Judah Smith is lead pastor of The City Church in Seattle, Washington. City Church is a fast-growing, multi-site church, and is well known for its cultural relevance and a commitment to biblical integrity and biblical faith. Judah is a popular conference speaker and author of a number of books, including his New York Times bestseller, Jesus Is____. His most recent book is Life Is_____, published by Thomas Nelson. He recently visited with Executive Editor Michael Duduit.
Preaching: Your most recent book is called Life Is ____. So, to quote from your introduction, “What is life, and what are we here for”?
Judah: I think it all starts for me in the idea that life is to be loved and life is to love. I anchor that in the idea of God and God’s illogical love and God’s agape love. That is love without conditions or prerequisites, which is always toward us and for us; and that’s the greatest challenge of the human existence. Can we receive this love that actually doesn’t fit in the box of, let’s say, cause and effect? It’s just effect. It is just there. We didn’t cause it, earn it or deserve it. It’s always there. For God so agape, so loved the world without conditions and prerequisites.
There’s this idea that God loves damaged goods and broken people, so can I accept that and receive that no matter my performance or what I’ve done that God loves me? That’s a challenge, but that’s really where the experience on earth truly begins.
Preaching: Why do you think people struggle with the idea of God loving us?
Judah: I think because we live in a setting and context where love is something that is earned and deserved and is only placed on someone, almost like an award. You have been rewarded. For instance, take marriage, and take a wedding. I’ve done a few weddings, and I’ve been married now for 15 years. A wedding is two people coming together, and it is an idea of that love that has been reciprocated.
We agree on reciprocation: I love you and you love me; and then the families all get together, and the pastor is there, and it’s basically kind of a “speak now or forever hold your peace.” You commit, and this person commits; it’s two people standing there saying, “I love you, and you love me, right? You promise?”
“OK, give me a ring, and let’s commit publicly in front of family and friends that you do love me, and I love you.”
That’s how we see love. Love on this earth is an awesome marriage, a beautiful romance and all the movies with these cool weddings and happily-ever-after; but God’s love is completely outside this context. It is not at all like our love. His is unconditional in nature, always for us and toward us and relentless. It’s this ancient word agape, as opposed to the ancient world phileo, both of which are in Scripture. Phileo is the romantic love, the love all the pop songs are about; but agape is this love that is exclusive to God. He shares it with the world, and (for us) it’s simply receiving and accepting it. We become His sons and daughters and followers, and that’s where I truly believe life begins.
Preaching: So many young adults are hungry to find some meaning in their lives today. As millennials are searching for this meaning in life, why do you think so many are looking away from the church?
Judah: Probably because they have been there, done that, heard about that. I think we have a challenge in front of us as the Jesus community on earth. People connect us to codes and customs, commandments, ethics, morals, rules, external formation, and everyone has to fit in a particular box. We can bemoan, begrudge and argue that, or we can accept that there is some of that in our history. Throughout church history, there are some moments that are very embarrassing, moments when we as a community have hurt people and tried to control people. I’m not here to point fingers and say that we are all in on that or that all of our ancestors were or that is all of our legacy or story.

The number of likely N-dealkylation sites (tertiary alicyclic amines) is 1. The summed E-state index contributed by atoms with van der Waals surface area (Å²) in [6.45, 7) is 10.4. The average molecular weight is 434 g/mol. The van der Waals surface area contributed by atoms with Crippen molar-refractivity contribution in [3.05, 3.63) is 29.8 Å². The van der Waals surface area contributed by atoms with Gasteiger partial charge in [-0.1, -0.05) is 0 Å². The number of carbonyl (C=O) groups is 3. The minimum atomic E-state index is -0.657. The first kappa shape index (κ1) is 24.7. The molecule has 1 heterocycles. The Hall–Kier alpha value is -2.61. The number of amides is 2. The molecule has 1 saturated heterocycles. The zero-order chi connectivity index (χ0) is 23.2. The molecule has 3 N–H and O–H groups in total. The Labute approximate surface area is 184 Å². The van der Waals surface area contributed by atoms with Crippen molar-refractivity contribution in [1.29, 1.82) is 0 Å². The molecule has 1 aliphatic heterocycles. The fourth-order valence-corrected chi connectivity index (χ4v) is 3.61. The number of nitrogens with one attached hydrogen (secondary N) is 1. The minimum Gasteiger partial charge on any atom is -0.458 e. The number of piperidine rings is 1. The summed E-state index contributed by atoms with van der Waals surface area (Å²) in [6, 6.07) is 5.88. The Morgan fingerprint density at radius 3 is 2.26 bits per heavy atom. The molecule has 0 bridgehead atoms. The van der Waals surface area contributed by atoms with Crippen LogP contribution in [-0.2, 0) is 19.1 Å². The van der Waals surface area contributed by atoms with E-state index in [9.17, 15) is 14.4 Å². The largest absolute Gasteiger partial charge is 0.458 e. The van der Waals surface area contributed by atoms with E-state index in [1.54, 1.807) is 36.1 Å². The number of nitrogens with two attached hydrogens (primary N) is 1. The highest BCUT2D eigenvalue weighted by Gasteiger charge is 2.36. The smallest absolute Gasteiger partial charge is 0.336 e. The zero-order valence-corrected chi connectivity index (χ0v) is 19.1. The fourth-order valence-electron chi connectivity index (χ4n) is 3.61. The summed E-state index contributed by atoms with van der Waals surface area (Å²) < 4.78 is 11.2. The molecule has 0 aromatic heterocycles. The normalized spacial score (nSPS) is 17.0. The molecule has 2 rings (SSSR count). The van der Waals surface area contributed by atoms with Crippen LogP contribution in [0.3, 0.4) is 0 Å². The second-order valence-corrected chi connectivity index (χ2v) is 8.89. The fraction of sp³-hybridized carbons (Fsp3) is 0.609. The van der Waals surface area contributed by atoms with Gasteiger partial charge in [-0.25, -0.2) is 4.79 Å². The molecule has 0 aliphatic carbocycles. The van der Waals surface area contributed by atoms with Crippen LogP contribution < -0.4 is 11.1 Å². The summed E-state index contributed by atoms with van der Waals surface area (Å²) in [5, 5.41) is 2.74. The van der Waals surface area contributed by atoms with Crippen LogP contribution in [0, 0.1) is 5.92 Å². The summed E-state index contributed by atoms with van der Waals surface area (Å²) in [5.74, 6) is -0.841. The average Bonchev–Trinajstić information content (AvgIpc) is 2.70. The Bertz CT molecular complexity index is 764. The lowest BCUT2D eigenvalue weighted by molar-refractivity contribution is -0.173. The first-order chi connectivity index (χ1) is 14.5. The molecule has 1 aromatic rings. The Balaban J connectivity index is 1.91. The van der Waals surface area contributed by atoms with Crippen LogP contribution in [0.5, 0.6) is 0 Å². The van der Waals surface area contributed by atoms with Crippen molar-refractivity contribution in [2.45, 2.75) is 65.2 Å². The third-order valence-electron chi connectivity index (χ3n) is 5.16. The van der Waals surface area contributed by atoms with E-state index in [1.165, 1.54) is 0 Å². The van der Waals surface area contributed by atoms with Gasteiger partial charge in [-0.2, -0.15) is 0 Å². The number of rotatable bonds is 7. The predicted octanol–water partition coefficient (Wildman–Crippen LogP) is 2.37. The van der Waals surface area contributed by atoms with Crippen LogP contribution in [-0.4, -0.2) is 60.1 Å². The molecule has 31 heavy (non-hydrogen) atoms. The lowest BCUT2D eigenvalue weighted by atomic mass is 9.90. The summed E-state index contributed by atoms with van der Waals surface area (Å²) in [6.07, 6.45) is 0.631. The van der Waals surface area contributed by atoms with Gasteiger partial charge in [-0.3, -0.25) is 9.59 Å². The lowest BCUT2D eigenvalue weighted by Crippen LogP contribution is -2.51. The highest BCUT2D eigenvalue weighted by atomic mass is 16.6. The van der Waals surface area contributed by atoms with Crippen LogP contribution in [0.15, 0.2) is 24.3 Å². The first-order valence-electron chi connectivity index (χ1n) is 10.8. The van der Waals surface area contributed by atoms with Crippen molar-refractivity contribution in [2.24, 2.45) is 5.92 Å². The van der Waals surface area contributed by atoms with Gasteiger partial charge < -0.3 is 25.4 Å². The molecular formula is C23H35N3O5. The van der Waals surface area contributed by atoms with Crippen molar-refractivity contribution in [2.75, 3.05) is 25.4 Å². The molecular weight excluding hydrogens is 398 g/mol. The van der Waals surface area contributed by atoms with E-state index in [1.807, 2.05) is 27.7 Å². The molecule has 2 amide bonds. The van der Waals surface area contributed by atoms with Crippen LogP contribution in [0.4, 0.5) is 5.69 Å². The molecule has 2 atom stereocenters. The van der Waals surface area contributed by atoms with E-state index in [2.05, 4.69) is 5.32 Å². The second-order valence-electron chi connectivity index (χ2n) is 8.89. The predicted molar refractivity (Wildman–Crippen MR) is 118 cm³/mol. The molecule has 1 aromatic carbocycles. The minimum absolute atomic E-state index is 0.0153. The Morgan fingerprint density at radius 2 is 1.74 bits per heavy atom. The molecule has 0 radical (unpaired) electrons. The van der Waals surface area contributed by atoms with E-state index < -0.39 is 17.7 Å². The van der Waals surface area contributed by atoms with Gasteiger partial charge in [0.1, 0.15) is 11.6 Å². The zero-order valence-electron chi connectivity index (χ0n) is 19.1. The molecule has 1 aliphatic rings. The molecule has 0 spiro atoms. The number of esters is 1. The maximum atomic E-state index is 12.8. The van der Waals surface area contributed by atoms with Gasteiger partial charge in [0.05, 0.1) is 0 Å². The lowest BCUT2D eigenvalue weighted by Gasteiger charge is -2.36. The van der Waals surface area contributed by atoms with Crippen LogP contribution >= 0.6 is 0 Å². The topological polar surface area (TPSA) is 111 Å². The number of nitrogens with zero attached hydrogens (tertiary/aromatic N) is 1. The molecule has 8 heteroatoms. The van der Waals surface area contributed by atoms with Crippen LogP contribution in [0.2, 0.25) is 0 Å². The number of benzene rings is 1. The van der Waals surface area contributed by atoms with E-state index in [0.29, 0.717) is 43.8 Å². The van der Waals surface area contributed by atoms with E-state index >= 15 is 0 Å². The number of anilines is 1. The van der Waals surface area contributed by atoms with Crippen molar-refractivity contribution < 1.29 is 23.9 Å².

All of us have to make sure we steward our own generation by the grace of God and get out the story of Jesus. All of this makes the life of Jesus revolutionary, and the Bible bottom lines it, doesn’t it? It says God is agape. God is love. His essence is love, and I think His story begins and ends with this romance, the love. If you look at the beginning of the narrative, the beginning of the whole story, the Bible is a story. It’s a love story.
It starts with God orchestrating and organizing this opulent, beautiful garden, this paradise for the centerpiece of His creation, this human being to enjoy and exist where He can just lavish His love on the human being. You can see from the outset that God had a passion to have this loving and incredible, intimate relationship with the human being. I think that’s our story. We have to get this story out, of how Jesus really has brought us back to the garden, and through His redemption we can have a relationship and connection with God.
We have our work cut out for us. We have to stay committed to the main thing of our narrative of our story, which I believe is love.
Preaching: City Church obviously is reaching lots of young adults in what is one of the most secular cities in America. What is it you’re doing that connects with those young adults?
Judah: That is a difficult question because if I’m really honest, my first response is that I absolutely do not know. I know who my personality is and who God has called me to be and our amazing team of approximately 45 pastors on staff. I sometimes answer the question this way: I know my dad taught me at a young age that people often relate to your weakness more than your strength. I think our community is the most authentic, genuine, gracious collection of people on the planet; and they’ve really urged me as pastor not just to be the pastor but to be someone who benefits from the community.